The other day, I was strolling along an oceanside bluff. It was a bright and clear day, warm but breezy. Far below, I could hear the surf striking against the cliff. It seemed that things could not get much better. But then I ran into a wedding reception.
All of a sudden, it was right there before me, around a bend in the trail. Within vast tents, a band played, table partners conversed, couples danced, and caterers served food. Outside the tents, friends strolled along a lawn, children ran relay races in the grass, and parents played with babies. Somehow, my stroll had in fact become even better.
Maybe it was just the picture-perfect setting of the celebration, but I found myself musing on how wedding parties are perhaps the greatest of human institutions. Everything is there: music, food, conversation, dancing, reunions of friends and family, toasts, wine, and people young and old. Wedding celebrations showcase man’s talents in the arts of music, food, and play; his bonds of friendship and family; and his faculty for a total love in which he can commit his whole self to another.
They are exceptionally vivid instances in which we see man as man, living the life for which God made him, remnants of the life which God bestowed upon Adam and Eve when they were still in the garden. Indeed, reading Genesis, I can’t help but suspect that the very thing the serpent interrupted was a wedding party. For just before the sudden entrance of the serpent, the author describes how a man leaves his parents and cleaves to his wife and how Adam and Eve were naked but not ashamed (2:24–25).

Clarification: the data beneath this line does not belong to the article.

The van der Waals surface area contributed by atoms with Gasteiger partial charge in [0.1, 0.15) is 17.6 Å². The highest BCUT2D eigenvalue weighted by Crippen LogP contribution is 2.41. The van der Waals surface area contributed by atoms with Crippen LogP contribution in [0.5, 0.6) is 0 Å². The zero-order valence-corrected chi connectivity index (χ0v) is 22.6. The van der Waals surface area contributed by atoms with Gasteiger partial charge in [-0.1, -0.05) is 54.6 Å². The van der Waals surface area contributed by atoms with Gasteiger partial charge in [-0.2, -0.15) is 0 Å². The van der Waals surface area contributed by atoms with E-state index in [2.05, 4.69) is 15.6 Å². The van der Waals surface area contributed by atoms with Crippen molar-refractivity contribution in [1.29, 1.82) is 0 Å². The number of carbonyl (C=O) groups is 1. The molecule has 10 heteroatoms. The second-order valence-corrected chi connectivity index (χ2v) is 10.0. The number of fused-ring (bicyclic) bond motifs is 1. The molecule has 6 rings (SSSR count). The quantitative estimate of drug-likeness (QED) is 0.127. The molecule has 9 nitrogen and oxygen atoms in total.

However, the wonder of weddings ultimately goes beyond the goodness of sons and daughters of men living the natural life they were initially given to live, for the highest trajectory of the significance of weddings points to nothing less than man’s supernatural end: to the unfathomably intimate union of God with mankind. If one were to take a giant step back such that one could see the all-encompassing picture of God’s relationship with mankind, one would discover that picture to be an all-too-familiar sight. It would look like a wedding.
It would look like a man seeking and, after much perseverance, finally finding his beloved. It would look like a woman being courted and, after many shunnings, finally receiving her lover. It would look like a man giving himself to his beloved so totally and profoundly that his own life took root within her, which life blossomed into nothing less than his only-begotten Son. In the cosmic scheme of things, God is the Great Lover who gives Himself, and we are the Beautiful Beloved, in whom his life bears fruit.
And while the serpent in Eden may have interrupted the first human wedding feast, in the age beyond the end of all things lies that one great wedding feast which will know no interruption.
Image: Lower-Austrian Peasant Wedding, Ferdinand Georg Waldmüller